Overall, Ayotte has signed onto or supported numerous pieces of legislation that at face value seem to promote reproductive health and women’s rights. Further examination shows, however, that—with a few exceptions—they largely failed to hold up to scrutiny. While Ayotte’s campaign alleges that many of her measures would have helped women and families, analysis suggests that her conservative solutions to addressing these issues often would have made the problems worse. This, coupled with the senator’s fierce anti-choice advocacy, will no doubt keep this portion of Ayotte’s record under tight observation as November’s election approaches.

News Politics

To Avoid Campus Sexual Assault, Kasich Suggests, Don’t Go to Parties With a Lot of Alcohol

Ally Boguhn

Ohio Gov. John Kasich (R) told a young woman at a town hall event in New York who was worried about sexual violence on campus that she should avoid attending parties with excessive alcohol.

At a town hall event in New York, Ohio Gov. John Kasich (R) told a young woman who was worried about sexual violence on campus that she should avoid attending parties with excessive alcohol.

“Being that I am a young female college student, what are you going to do in office as president to help me feel safer and more secure regarding sexual violence, harassment, and rape?” the first-year student at St. Lawrence University asked the Republican presidential candidate on Friday.

Kasich replied that in Ohio, “we think that when you enroll you ought to absolutely know” how to report sexual harassment “or whatever” confidentially, access a rape kit, and “pursue justice after you’ve had some time to reflect on it all.” Adding that similar rules should be applied nationwide, he continued that he has “two 16-year-old daughters, and I don’t even like to think about it.”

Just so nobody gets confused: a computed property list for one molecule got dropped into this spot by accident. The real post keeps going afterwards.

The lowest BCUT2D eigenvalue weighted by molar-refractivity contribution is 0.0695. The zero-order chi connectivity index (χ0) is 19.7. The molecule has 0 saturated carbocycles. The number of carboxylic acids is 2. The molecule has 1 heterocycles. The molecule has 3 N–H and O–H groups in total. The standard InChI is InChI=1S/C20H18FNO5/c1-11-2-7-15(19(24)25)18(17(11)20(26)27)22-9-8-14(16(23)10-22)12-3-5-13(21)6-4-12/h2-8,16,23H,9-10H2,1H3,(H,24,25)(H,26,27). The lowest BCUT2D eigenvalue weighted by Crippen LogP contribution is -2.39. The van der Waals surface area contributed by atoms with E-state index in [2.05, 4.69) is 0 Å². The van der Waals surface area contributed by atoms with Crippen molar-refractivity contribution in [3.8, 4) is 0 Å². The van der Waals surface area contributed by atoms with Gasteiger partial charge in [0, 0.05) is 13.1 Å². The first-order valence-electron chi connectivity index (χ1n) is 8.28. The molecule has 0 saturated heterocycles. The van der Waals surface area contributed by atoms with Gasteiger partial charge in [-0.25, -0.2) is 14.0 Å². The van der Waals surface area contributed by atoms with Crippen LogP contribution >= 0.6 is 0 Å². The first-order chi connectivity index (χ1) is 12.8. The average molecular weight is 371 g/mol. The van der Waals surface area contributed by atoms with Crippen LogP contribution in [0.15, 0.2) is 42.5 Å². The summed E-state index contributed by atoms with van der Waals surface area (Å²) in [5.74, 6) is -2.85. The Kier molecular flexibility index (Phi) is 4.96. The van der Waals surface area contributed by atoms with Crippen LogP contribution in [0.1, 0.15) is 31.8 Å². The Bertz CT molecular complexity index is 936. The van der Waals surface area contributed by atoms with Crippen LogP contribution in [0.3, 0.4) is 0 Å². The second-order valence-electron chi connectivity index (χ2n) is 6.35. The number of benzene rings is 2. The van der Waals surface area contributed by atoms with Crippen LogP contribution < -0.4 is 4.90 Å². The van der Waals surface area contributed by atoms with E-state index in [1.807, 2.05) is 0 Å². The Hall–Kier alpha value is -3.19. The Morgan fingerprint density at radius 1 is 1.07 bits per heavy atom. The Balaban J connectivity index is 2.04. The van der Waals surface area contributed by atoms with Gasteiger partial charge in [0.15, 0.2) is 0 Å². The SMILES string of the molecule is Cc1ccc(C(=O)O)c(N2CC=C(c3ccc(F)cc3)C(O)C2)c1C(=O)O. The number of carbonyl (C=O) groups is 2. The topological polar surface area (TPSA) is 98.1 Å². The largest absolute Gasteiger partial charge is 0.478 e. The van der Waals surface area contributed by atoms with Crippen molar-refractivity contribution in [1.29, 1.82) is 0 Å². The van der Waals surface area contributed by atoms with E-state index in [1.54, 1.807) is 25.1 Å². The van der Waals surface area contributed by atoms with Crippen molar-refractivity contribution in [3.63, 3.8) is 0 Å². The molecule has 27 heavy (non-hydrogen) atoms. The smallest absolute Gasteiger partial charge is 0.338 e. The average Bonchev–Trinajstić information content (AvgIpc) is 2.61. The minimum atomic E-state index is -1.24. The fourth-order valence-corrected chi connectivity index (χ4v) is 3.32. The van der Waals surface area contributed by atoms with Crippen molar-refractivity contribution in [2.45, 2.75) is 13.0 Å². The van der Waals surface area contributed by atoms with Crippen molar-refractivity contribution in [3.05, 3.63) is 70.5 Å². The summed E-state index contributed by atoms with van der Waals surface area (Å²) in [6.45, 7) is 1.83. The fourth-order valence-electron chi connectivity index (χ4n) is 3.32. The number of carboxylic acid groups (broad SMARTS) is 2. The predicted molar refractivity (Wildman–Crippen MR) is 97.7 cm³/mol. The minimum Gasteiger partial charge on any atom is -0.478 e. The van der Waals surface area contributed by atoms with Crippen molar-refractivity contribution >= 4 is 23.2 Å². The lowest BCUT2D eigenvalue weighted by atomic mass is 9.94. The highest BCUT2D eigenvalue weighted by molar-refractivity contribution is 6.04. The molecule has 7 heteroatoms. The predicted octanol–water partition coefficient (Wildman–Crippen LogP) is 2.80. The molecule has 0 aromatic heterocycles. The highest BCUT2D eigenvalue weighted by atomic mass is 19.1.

“It’s sad, but it’s something that I have to worry about,” the student noted.

“I’d also give you one bit of advice. Don’t go to parties where there’s a lot of alcohol. OK? Don’t do that,” Kasich responded.

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After the town hall, Kasich’s campaign tweeted“Only one person is at fault in a sexual assault, and that’s the assailant.”

Victims needs [sic] to know we’re doing everything we can to have their backs, and that’s happening in Ohio under John Kasich’s leadership,” said another tweet from the campaign.

However, Kasich’s comments had already begun to garner criticism from those who felt he was placing the responsibility for stopping sexual violence on the victims.

“Let me say this simply, so that the governor can understand—rape victims are not responsible for rape. It’s on all of us—men and women—to address campus sexual assault,” Ohio Democratic Party spokeswoman Kirstin Alvanitakis said in a statementaccording to Cincinnati.com.